July 7, 2008


China's grain prices under pressure despite bumper harvest


Despite bumper harvests, is unlikely to produce enough grain this year to meet consumption and the deficit will be covered by its reserves, a senior grain official was quoted as saying.


China is expected to harvest about 500 million tonnes of grains this year, lower than the projected 518 million tonnes that will be consumed, Zeng Liying, a deputy director with the State Grain Administration, told a conference.


Despite high grain stocks, which were sufficient to keep prices in check, there was pressure for prices to rise, she said.


She cited higher production costs, particularly for fertiliser, as well as higher international soybean prices as factors that could push up domestic grain prices. China is the world's largest soy buyer.


However, the department assured that grain storage by the year-end would be maintained at a relatively high level to secure market supply and stable grain prices.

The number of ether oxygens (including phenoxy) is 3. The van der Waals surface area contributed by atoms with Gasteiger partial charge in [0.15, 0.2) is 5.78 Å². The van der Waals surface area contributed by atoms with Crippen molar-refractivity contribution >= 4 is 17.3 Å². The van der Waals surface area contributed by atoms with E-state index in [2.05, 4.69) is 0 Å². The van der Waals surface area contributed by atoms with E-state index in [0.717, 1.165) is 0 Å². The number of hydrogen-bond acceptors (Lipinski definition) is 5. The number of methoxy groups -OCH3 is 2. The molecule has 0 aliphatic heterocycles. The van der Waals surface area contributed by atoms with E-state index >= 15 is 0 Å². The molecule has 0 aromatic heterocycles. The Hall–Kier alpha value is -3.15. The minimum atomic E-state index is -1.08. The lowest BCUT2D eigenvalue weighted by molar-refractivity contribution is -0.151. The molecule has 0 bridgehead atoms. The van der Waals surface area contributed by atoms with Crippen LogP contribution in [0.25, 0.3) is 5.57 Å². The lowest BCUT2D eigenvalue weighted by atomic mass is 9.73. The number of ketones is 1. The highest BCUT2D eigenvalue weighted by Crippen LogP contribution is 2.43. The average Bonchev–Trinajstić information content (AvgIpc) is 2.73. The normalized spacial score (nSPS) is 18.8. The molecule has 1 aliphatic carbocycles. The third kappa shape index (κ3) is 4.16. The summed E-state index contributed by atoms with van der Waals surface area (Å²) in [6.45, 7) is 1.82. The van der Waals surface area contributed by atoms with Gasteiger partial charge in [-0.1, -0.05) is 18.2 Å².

China's summer grain output reached 120 billion kg, up 2.5 billion kg year on year, according to the Ministry of Agriculture.


Surging CBOT soy prices have driven domestic prices for edible oils to a record high in the first half of the year.


Soymeal hit a record over the past month, which could trigger price rises for pork, poultry and eggs, already major contributors to the country's decade-high inflation, analysts said.

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